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Social care can be a very confusing term, covering a variety of options for a variety of needs. Elderly care sits under this rather large umbrella, so it can be tricky to know what kind of help is best suited to you if you're caring for an elderly parent or relative or researching care options for a loved one. To try to cut through the confusion, we've listed the main types of elderly care available to you, ranging from a bit of help at home to full-time nursing.
Domiciliary care (home care) | Replacement care and respite care | Sheltered housing and retirement villages | Care homes without nursing care | Care homes with nursing care | Continuing care | Hospice care
This is provided by a care attendant or carer to help someone with their daily life in their own home (not to be confused with an unpaid family member or friend who acts as a carer). Domiciliary care, or 'supported living services', covers a huge range of needs and can be a half an hour session a few times a week - providing a short break for an unpaid carer - to emergency care and even full-time live-in care. Types of home care include:
Care in the home will allow your loved one to maintain independence and feel connected to those around them, while comfortable in the knowledge that they won't have to worry about day-to-day tasks. For more on domiciliary care, see our guide here.
If you provide care for an elderly parent or relative, your carer's assessment may identify that you need an intermittent break from caring. This type of care is designed to replace the care you would normally be giving, while offering you a short respite in order to look after your own health and well-being.
It can be funded by your local authority (and often include respite grants and a personal budget), who will develop a support plan with you and be able to give you information about local support available for the person in your care while you're taking a break, such as day centres, day or night services and short stays in residential homes. Benefits you're entitled to as a carer include:
You may also be able to get help with the cost of going on holiday – either alone or with the person you care for – from a charity or benevolent fund. Saga Respite for Carers Trust provides a limited number of free holidays each year for carers over the age of 50 and those in their care.
A good option for someone who is relatively mobile and doesn't need round-the-clock care, but would like some reassurance of their personal safety. Sheltered housing is accommodation aimed at those who want to live in easier-to-manage homes, but also want to retain their independence. Sheltered housing usually includes 24-hour emergency help (through an alarm system) and communal areas for socialising.
A retirement village is similar to sheltered housing in terms of how much care a resident receives, but there is a greater focus on communal facilities and activities to increase happiness and well-being among residents.
Care homes can provide personal care, which means that they supply more support than a retirement village or sheltered housing. The emphasis here is on assistance with practical tasks (getting up, washing, getting dressed, moving about, eating meals, taking medication) rather than offering specific medical expertise.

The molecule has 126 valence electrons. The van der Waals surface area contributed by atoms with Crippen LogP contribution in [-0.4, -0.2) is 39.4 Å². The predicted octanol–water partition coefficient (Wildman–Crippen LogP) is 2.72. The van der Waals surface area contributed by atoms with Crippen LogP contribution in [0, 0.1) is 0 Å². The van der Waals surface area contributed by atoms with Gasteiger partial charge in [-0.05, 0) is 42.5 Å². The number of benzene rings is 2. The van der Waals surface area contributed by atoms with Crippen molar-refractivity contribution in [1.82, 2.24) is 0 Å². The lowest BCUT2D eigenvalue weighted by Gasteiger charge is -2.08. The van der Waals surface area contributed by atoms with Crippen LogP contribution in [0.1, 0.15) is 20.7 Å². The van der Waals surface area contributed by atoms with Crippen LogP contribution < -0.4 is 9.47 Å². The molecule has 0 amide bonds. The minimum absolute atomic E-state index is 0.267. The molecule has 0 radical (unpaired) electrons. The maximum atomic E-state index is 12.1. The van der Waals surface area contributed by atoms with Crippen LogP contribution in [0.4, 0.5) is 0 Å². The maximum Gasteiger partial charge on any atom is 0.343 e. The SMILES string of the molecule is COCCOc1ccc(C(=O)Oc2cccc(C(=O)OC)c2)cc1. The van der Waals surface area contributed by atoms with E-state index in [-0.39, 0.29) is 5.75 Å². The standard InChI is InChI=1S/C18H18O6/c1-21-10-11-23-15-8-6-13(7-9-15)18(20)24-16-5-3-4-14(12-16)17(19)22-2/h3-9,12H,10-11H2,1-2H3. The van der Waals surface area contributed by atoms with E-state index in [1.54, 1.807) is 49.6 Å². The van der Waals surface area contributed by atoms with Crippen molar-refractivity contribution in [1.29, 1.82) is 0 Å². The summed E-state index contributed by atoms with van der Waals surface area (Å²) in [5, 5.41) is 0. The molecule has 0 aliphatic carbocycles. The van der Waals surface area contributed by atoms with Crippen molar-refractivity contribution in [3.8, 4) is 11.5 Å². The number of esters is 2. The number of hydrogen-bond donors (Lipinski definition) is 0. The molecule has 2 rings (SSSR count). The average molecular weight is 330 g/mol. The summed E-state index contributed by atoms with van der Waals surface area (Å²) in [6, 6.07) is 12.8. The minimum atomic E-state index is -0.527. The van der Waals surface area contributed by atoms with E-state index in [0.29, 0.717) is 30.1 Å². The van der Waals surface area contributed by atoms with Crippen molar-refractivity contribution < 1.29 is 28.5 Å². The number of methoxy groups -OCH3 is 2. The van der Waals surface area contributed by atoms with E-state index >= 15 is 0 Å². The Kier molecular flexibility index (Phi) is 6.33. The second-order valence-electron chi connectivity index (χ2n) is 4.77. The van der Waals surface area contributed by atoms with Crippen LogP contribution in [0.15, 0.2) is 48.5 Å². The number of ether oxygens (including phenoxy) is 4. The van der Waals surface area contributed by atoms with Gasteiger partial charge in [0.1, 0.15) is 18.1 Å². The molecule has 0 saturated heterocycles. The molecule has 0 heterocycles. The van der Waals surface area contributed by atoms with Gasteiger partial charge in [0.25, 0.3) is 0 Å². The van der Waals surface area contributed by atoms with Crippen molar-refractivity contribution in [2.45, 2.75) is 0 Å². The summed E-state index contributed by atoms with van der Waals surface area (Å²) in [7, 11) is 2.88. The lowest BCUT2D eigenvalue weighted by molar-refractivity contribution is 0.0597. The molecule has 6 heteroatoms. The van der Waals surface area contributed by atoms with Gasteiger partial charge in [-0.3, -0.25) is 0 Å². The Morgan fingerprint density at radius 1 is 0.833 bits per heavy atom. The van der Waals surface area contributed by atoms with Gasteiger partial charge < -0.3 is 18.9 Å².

Your local authority may be able to help with funding once you have undertaken a full financial assessment.
If you do need to organise live-in care for a loved one, a residential care home that is able to provide this (often referred to as a nursing home) may be beneficial for you. Many care homes have registered nurses on the premises at all times who are there to help with washing, dressing and meals. They also offer a high level of medical attention and may even specialise in certain types of disabilities or conditions such as dementia.
To ease the strain, here are 10 tips for choosing the right care home for your parent or relative, but remember that it is extremely important that those entering care are aware of the situation and are happy to proceed.
This is fully-funded and provided by the NHS as a patient service, but it is not means-tested and only the severest of cases are eligible. It is normally delivered by nurses, either in a nursing home or at home. Since hospitals can no longer keep older people on wards long-term, patients who would once have stayed in hospital are now nursed at home or moved into care homes with nursing care to suit their needs.
Hospices provide care that helps to improve the lives of those who have an incurable illness, from the point at which a person's illness is diagnosed as terminal to the end of their life. It can be intermittent or full-time care (in a care home or at home), placing high value on dignity, respect and the wishes of the person who is ill. It also provides for medical, emotional, social, practical, psychological, and spiritual needs in addition to the needs of family members and carers. Hospice care may also offer:
Hospice care is free of charge, funded through a combination of NHS funding and public donations, but often follows a referral from a doctor or nurse.
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